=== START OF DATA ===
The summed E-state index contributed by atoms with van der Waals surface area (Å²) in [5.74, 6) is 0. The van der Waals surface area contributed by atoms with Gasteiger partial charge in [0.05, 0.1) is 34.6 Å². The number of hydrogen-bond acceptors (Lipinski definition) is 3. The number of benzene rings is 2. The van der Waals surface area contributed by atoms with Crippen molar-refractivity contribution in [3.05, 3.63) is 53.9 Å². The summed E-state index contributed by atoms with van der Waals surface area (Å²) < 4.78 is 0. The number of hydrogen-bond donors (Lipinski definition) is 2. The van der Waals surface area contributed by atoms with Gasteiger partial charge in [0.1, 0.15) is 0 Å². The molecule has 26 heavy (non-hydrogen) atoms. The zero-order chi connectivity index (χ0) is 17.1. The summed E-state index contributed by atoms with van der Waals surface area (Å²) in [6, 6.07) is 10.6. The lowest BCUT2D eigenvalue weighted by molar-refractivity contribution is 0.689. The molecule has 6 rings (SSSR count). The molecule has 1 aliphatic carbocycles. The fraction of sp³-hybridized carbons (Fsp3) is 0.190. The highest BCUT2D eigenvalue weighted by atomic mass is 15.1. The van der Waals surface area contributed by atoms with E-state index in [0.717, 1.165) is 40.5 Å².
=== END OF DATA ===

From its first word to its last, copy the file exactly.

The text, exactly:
The summed E-state index contributed by atoms with van der Waals surface area (Å²) in [5.74, 6) is 0. The van der Waals surface area contributed by atoms with Gasteiger partial charge in [0.05, 0.1) is 34.6 Å². The number of hydrogen-bond acceptors (Lipinski definition) is 3. The number of benzene rings is 2. The van der Waals surface area contributed by atoms with Crippen molar-refractivity contribution in [3.05, 3.63) is 53.9 Å². The summed E-state index contributed by atoms with van der Waals surface area (Å²) < 4.78 is 0. The number of hydrogen-bond donors (Lipinski definition) is 2. The van der Waals surface area contributed by atoms with Gasteiger partial charge in [0.1, 0.15) is 0 Å². The molecule has 26 heavy (non-hydrogen) atoms. The zero-order chi connectivity index (χ0) is 17.1. The summed E-state index contributed by atoms with van der Waals surface area (Å²) in [6, 6.07) is 10.6. The lowest BCUT2D eigenvalue weighted by molar-refractivity contribution is 0.689. The molecule has 6 rings (SSSR count). The molecule has 1 aliphatic carbocycles. The fraction of sp³-hybridized carbons (Fsp3) is 0.190. The highest BCUT2D eigenvalue weighted by atomic mass is 15.1. The van der Waals surface area contributed by atoms with E-state index in [0.717, 1.165) is 40.5 Å².